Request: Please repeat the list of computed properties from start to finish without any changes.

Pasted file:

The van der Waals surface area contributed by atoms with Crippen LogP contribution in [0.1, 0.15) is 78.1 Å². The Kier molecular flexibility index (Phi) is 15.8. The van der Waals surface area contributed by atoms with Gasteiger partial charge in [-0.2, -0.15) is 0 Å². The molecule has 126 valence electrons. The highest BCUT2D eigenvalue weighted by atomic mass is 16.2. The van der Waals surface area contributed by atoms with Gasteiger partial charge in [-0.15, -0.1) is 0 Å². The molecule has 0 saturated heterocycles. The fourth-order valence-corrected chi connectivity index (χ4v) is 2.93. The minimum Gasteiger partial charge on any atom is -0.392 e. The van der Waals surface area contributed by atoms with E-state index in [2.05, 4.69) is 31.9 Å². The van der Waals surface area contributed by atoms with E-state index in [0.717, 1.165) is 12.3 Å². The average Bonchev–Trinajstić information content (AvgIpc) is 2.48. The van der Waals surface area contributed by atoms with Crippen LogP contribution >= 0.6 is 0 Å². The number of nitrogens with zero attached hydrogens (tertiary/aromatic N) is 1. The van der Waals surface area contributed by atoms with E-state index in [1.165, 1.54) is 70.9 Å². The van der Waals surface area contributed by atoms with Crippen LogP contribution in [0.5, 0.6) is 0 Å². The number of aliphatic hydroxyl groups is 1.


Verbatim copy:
The van der Waals surface area contributed by atoms with Crippen LogP contribution in [0.1, 0.15) is 78.1 Å². The Kier molecular flexibility index (Phi) is 15.8. The van der Waals surface area contributed by atoms with Gasteiger partial charge in [-0.2, -0.15) is 0 Å². The molecule has 126 valence electrons. The highest BCUT2D eigenvalue weighted by atomic mass is 16.2. The van der Waals surface area contributed by atoms with Gasteiger partial charge in [-0.15, -0.1) is 0 Å². The molecule has 0 saturated heterocycles. The fourth-order valence-corrected chi connectivity index (χ4v) is 2.93. The minimum Gasteiger partial charge on any atom is -0.392 e. The van der Waals surface area contributed by atoms with E-state index in [2.05, 4.69) is 31.9 Å². The van der Waals surface area contributed by atoms with E-state index in [0.717, 1.165) is 12.3 Å². The average Bonchev–Trinajstić information content (AvgIpc) is 2.48. The van der Waals surface area contributed by atoms with Crippen LogP contribution >= 0.6 is 0 Å². The number of nitrogens with zero attached hydrogens (tertiary/aromatic N) is 1. The van der Waals surface area contributed by atoms with E-state index in [1.165, 1.54) is 70.9 Å². The van der Waals surface area contributed by atoms with Crippen LogP contribution in [0.5, 0.6) is 0 Å². The number of aliphatic hydroxyl groups is 1.